Illinois College dance teamers on the field (courtesy Illinois College)
After surviving your rookie year, paying your dues and dancing your heart out, you’ve finally snagged that highly coveted spot on your dance team: captain! But now that you’ve got the job, the hard work really begins. You may think you’re a natural, but there are a ton of things to keep in mind once you’ve been selected. DS spoke with 10 former and current dance team captains to get their advice on how to be the best captain ever.
1. Don’t dwell on last season. “It’s best to learn from the past and move on. Whether you’re coming off a season-ending win or loss, don’t compare this year to the last. Focus on the present and find new things to learn. As you lead, your teammates will follow.” —Sabrina Hermsen, two years as captain, University of Minnesota
2. Set goals together as a team. “Create a chart with goals for technique, team bonding, community service, competition and anything else you want to include. It will help you understand what your teammates want to accomplish so you, as a captain, can push them to their fullest potential.” —Sydney Oprita, one year as captain, Eisenhower High School
3. Keep the energy level high. “Your team will experience highs and lows throughout the year. When practices get tough, find ways to keep everyone excited, like coming up with mottos that will remind them to have fun. Last year, our motto was ‘KIL IT,’ meaning, keep it loose. It pumped us up and reminded us to enjoy every practice.” —Samantha Cameranesi, one year as captain, University of Minnesota
4. Be alert and adaptable. “At Nationals (or any performance), unexpected events may take place, and you have to be able to work around them. Adapt to the circumstances without panicking. If you freak out, your team members will, too.” —Chelsi Richards, two years as captain, Utah Valley University
5. Be organized and manage time wisely. “Use a planner to help balance school, dance team and leadership responsibilities. When you’re captain, your coaches and teammates will hold you to a higher standard. Organization and preparation are crucial.” —Rylee Blair, one year as captain, Arizona State University
6. Be conscious that you were chosen to be the model of your program. “As a leader, you must represent both your dance team and your school. Set a good example before, during and after practice. Be confident, draw from your past experience on the team and always stay positive.” —Kendall Crudo, one year as captain, Eisenhower High School
7. Make people want to be led by you. “Create an environment where your teammates feel their ideas are heard and they have a voice. Build relationships of trust and understanding so teammates follow your instructions because they want to, not because they have to.” —Sara Leary, two years as captain, Pennsylvania State University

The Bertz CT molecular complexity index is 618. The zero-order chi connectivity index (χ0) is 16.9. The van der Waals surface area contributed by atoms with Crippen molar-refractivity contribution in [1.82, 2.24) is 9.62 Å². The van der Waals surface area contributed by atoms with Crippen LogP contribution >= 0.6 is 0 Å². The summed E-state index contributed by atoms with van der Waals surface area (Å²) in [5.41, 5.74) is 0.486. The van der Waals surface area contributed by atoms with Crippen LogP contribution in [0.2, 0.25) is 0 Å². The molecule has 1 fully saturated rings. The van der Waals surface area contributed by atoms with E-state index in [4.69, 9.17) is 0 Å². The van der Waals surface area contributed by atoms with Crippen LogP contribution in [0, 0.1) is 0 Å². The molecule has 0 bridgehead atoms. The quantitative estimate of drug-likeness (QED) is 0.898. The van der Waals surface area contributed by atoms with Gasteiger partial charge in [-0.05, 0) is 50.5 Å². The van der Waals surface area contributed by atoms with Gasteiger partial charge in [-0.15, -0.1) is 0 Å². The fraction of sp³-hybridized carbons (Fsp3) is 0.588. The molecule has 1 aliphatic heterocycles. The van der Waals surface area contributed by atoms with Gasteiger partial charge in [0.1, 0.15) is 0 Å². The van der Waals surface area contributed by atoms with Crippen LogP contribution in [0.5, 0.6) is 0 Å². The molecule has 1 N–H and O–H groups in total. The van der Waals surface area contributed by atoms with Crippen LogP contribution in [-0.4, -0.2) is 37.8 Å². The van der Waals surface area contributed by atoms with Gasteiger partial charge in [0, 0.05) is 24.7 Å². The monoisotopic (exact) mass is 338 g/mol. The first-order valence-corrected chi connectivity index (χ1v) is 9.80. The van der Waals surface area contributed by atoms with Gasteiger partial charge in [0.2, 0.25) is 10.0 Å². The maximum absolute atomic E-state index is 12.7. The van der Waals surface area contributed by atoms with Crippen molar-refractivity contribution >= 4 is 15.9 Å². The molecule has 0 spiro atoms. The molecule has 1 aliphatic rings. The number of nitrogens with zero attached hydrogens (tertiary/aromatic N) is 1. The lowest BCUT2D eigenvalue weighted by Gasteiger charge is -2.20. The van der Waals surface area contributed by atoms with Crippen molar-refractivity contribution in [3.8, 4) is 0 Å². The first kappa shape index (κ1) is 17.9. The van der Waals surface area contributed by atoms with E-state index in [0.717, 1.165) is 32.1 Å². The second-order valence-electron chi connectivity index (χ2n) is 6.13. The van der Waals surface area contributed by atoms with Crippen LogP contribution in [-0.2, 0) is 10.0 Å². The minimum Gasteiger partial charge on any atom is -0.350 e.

The Penn State University dance team (courtesy Penn State University)
8. Make a personal connection with everyone on the team. “Each member brings something different, but they also have different needs. As a leader, it’s your job to know how each girl is doing. Put together team-bonding activities at the beginning of the year so you can get to know one another. We have an ongoing team text message group so we can stay in touch during the day.” —Lilly Smiscik, one year as captain, Eisenhower High School
The Eisenhower High School dance team (courtesy Eisenhower High School)
9. Don’t disconnect yourself from your teammates. “Yes, you’re a leader, but you’re also a member of the team. Your role is just as important as anyone else’s. Make sure your teammates know you’re still part of one team where everyone is fighting for the same thing.” —Rachel Caughey, two years as captain, University of Minnesota
10. Never forget why you’re on the team: to dance! “Constantly demonstrate your own personal passion for dance. It’s the reason you’re the captain and should be your driving force. Your love of dance will resonate with your team.” —Brittney Bennett, two years as captain, Arizona State University
The Arizona State University dance team at a competition (courtesy Arizona State University)
Megan Gee Phillips is a freelance writer based in Draper, UT. She’s a graduate of Brigham Young University, where she was president of the dance team.
(From left) Darriel Johnakin, Diego Pasillas, and Emma Sutherland (all photos by Erin Baiano)
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